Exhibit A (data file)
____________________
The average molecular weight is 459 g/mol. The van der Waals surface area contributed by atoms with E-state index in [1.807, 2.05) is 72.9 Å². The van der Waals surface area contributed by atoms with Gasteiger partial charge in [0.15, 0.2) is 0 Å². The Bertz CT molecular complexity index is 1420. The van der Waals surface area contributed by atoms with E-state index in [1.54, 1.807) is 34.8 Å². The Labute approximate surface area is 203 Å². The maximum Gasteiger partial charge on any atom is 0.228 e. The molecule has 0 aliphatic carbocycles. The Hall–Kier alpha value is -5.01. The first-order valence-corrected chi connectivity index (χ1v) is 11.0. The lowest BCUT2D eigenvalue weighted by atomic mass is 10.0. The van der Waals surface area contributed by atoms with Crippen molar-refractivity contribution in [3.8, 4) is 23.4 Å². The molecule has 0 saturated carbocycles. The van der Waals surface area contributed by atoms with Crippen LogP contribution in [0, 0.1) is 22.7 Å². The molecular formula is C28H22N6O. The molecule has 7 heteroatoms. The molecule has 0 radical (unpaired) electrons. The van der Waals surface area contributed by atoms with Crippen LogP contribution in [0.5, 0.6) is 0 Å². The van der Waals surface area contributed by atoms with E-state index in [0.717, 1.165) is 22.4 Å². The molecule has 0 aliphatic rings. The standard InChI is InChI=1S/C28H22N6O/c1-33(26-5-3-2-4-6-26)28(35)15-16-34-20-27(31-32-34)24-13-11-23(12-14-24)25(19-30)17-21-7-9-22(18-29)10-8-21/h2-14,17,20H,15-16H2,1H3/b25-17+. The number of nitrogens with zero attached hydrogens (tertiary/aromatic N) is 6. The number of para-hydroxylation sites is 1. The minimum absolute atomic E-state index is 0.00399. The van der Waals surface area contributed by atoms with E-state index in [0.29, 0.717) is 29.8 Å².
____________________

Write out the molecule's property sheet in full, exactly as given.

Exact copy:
The average molecular weight is 459 g/mol. The van der Waals surface area contributed by atoms with E-state index in [1.807, 2.05) is 72.9 Å². The van der Waals surface area contributed by atoms with Gasteiger partial charge in [0.15, 0.2) is 0 Å². The Bertz CT molecular complexity index is 1420. The van der Waals surface area contributed by atoms with E-state index in [1.54, 1.807) is 34.8 Å². The Labute approximate surface area is 203 Å². The maximum Gasteiger partial charge on any atom is 0.228 e. The molecule has 0 aliphatic carbocycles. The Hall–Kier alpha value is -5.01. The first-order valence-corrected chi connectivity index (χ1v) is 11.0. The lowest BCUT2D eigenvalue weighted by atomic mass is 10.0. The van der Waals surface area contributed by atoms with Crippen molar-refractivity contribution in [3.8, 4) is 23.4 Å². The molecule has 0 saturated carbocycles. The van der Waals surface area contributed by atoms with Crippen LogP contribution in [0, 0.1) is 22.7 Å². The molecular formula is C28H22N6O. The molecule has 7 heteroatoms. The molecule has 0 radical (unpaired) electrons. The van der Waals surface area contributed by atoms with Crippen LogP contribution in [0.5, 0.6) is 0 Å². The van der Waals surface area contributed by atoms with E-state index in [0.717, 1.165) is 22.4 Å². The molecule has 0 aliphatic rings. The standard InChI is InChI=1S/C28H22N6O/c1-33(26-5-3-2-4-6-26)28(35)15-16-34-20-27(31-32-34)24-13-11-23(12-14-24)25(19-30)17-21-7-9-22(18-29)10-8-21/h2-14,17,20H,15-16H2,1H3/b25-17+. The number of nitrogens with zero attached hydrogens (tertiary/aromatic N) is 6. The number of para-hydroxylation sites is 1. The minimum absolute atomic E-state index is 0.00399. The van der Waals surface area contributed by atoms with E-state index in [0.29, 0.717) is 29.8 Å².